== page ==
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As the "'father" of the metrosexual (and also apparently of his antithetical brother, the retrosexual), my attention was drawn to "Secrets of the male shopper" (Cover Story, Sept. 4). Since Nanette Byrnes talked so much about my offspring, it would have been nice if she had contacted me to check some of her metro family history. When I first wrote about him in a U.K. newspaper in 1994, I was not being insulting. Amused yes, but fondly so. Ambivalence was to come later.
Nor did the metrosexual somehow "surface" in the U.S. 10 years later. He was introduced stateside by his father in 2002 in "Meet the metrosexual" on salon.com. If I'd known what was coming, I'd have grounded him in the U.K. American marketers abducted him with false flattery and did their best to turn him into an annoying fad, talking incessantly about the metrosexual as "sensitive" and "in touch with his feminine side." Metrosexuality is only "feminine" if you believe vanity's name is (forever) Woman.
Ironically, the final proof that men are now as self-conscious as women is the so-called retrosexual backlash against metrosexuality. As your figures for booming male consumerism show, it's not really retrosexual at all. It's faux-retrosexual. It's Calvin Klein model Brad "Six-pack" Pitt leading the rebellion against consumerism in Fight Club all over again. "Regular guys," whatever they are/were, are fast becoming just another annoying fad.
Thanks to marketers finally paying attention to me, I am now buying stuff that I did not know I needed. I have been transformed from a "fat, dumb, and happy" male to a "lighter, smarter, and insecure" man.
I just finished skimming "Secrets of the male shopper." I am telling you right now, if you want to score big with the majority of these men, you need to market to them almost as if they were children (myself included). Remember Sears' Garanimals [clothing for children]? You need to develop a slightly -- and I mean slightly -- more mature way of allowing men to walk into a store and, on their own, match clothing with a satisfying level of confidence. We need to be able to walk into a store and grab a No. 7 suit, No. 7 shirt, No. 7 tie, etc., and walk out.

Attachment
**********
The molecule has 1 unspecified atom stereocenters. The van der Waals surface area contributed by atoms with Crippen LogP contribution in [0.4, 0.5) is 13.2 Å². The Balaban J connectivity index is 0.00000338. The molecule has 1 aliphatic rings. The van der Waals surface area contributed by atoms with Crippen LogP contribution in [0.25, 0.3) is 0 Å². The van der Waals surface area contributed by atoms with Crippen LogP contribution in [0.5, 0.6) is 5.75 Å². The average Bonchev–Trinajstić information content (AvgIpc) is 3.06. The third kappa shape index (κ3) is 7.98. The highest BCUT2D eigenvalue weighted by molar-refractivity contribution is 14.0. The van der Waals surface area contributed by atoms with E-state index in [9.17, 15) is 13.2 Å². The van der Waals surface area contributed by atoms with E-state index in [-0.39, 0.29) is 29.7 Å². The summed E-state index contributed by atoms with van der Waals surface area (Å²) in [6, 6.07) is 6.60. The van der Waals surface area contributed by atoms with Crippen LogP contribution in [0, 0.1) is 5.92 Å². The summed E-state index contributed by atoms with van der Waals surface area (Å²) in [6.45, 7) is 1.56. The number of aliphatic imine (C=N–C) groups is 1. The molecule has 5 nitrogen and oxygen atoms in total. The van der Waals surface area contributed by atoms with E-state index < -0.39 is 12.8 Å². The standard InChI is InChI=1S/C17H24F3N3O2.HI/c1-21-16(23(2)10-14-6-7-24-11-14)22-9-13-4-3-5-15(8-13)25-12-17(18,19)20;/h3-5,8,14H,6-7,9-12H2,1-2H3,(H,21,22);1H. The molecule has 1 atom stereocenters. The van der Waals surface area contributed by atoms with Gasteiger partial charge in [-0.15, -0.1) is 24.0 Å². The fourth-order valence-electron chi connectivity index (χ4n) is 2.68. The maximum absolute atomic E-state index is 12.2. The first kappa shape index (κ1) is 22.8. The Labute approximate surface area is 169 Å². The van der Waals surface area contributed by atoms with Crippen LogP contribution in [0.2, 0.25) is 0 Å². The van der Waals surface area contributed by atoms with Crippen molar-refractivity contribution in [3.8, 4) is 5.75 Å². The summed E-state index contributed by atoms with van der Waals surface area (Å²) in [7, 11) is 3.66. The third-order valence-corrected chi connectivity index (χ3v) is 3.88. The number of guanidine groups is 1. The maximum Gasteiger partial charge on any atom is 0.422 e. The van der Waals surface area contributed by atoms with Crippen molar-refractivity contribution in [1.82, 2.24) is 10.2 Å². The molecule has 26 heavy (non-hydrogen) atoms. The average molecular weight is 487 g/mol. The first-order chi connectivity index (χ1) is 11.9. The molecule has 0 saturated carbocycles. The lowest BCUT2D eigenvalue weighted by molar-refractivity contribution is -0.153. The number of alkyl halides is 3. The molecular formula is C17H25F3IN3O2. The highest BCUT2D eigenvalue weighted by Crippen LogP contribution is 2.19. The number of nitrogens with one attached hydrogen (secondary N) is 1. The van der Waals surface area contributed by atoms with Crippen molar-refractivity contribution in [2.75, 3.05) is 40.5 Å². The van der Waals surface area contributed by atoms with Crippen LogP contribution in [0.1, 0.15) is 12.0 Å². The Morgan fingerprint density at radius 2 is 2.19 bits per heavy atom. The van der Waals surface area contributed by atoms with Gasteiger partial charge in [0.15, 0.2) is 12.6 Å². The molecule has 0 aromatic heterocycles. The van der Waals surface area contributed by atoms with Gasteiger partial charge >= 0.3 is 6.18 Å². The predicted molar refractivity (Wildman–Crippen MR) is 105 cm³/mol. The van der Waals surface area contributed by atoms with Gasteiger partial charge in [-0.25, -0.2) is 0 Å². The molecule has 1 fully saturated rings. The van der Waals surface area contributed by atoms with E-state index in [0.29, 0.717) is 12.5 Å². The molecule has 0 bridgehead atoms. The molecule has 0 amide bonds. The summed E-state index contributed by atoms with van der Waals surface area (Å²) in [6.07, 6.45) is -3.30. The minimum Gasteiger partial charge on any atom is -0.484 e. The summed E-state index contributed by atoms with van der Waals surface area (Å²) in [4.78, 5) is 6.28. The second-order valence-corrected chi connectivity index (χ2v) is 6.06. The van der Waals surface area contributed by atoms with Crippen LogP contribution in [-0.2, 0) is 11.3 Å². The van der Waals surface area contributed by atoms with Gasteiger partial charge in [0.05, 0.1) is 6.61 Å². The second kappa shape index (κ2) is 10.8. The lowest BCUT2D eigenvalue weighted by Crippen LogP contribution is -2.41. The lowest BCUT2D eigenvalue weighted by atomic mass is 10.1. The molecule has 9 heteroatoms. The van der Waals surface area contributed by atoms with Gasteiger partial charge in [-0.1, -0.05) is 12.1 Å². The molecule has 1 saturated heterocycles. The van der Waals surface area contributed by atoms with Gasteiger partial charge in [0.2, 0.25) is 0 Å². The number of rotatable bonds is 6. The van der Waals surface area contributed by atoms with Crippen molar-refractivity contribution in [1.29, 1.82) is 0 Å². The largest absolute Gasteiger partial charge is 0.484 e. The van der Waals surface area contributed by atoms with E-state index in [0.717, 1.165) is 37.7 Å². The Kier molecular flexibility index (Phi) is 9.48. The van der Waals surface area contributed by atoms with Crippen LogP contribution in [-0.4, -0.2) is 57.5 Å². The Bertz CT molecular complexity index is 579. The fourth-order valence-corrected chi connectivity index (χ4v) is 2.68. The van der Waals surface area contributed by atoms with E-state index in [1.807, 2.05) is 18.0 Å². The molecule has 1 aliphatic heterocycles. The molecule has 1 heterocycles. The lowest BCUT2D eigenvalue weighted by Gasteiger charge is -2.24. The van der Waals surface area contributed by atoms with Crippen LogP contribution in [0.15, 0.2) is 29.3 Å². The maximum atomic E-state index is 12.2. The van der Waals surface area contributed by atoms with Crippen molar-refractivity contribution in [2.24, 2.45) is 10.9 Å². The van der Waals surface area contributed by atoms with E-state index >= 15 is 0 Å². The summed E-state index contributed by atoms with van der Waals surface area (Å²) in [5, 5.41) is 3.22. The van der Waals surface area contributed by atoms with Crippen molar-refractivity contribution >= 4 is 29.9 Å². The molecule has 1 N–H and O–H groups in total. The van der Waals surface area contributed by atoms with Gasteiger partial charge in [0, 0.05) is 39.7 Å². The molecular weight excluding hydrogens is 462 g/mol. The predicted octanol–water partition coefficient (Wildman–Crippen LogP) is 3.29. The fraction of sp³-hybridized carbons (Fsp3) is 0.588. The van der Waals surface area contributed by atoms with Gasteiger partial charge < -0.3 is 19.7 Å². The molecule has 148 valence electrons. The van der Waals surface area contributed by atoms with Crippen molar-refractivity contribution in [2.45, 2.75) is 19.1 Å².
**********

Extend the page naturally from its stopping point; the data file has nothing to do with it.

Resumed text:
Remember: Most of us hate to shop. We don't like to ask for directions when we are lost, and we don't like to ask for help when we shop!
Sorry, folks, but I don't fit any of your five male shopper categories. I'm 71 and don't look like those youngsters in your article. When I have to shop, I do it with a list in hand and stick to it. Shopping malls are fine, but only if they have somewhere I can sit down and wait. That being said, my wife correctly points out that I'm a gearhead. Biking gear, cross-country ski gear, birding gear, radio gear, fishing gear, etc. I've even got three kayaks -- why do I need three? Maybe this could be a sixth category: the gearheaded multiniche shopper.
Don W. Calbick
Moses Lake, Wash.
You missed an additional significant category: the Total Cheapskate. This guy only buys what he needs and always looks for bargains. Shaving cream? Why spend the money when ordinary bath soap suffices? Fashion? Forget it! My wife and kids have accused me of coming back in style at least three times.
You can't market to the Total Cheapskate. It doesn't work. The only exceptions are new technology and new tools. That's because the Total Cheapskate is always looking to save time as well as money.
Andres Peekna, President
Innovative Mechanics Inc.
You mention the Web's interactivity in your interesting article but fail to emphasize two important features of the Web that have revolutionized men's consumerism: confidentiality and privacy. The Web has given men a private and confidential medium to get information and find out about products they might otherwise be too shy or embarrassed -- or simply too lazy -- to get. Using your example: Few men would walk into a store and inquire about a "below-the-neck razor." Online, they will gladly interact with the product. Grooming is one beneficiary of this privacy, and health is a more important one.
Your recent cover story left out a very important male consumer segment: the gay male. Recent reports estimate gay/lesbian adult purchasing power at $485 billion, and gay males, despite their small number (estimated at 5% of the population), shop disproportionately more than their straight counterparts and are highly influential in spreading the word on new and innovative products. This fact has not been lost on many companies and brands that market to gay men, including Absolut, Budweiser (BUD
), Ford Motor (F
), GlaxoSmithKline (GSK
), L'Or?al (LORLY
), Nivea, Procter & Gamble (PG
), Red Bull, and Volkswagen, to name a few.
Steve Deitsch, Founder/President
Men in their forties and fifties are in their peak earning years. You'd never know this, seeing the models featured in most advertisements for men's products. Whether it's clothing, cologne, travel, or cars, I can search through issue after issue of GQ, Esquire, or other men's publications without seeing anyone over 40, except in ads for drugs to lower or raise various things.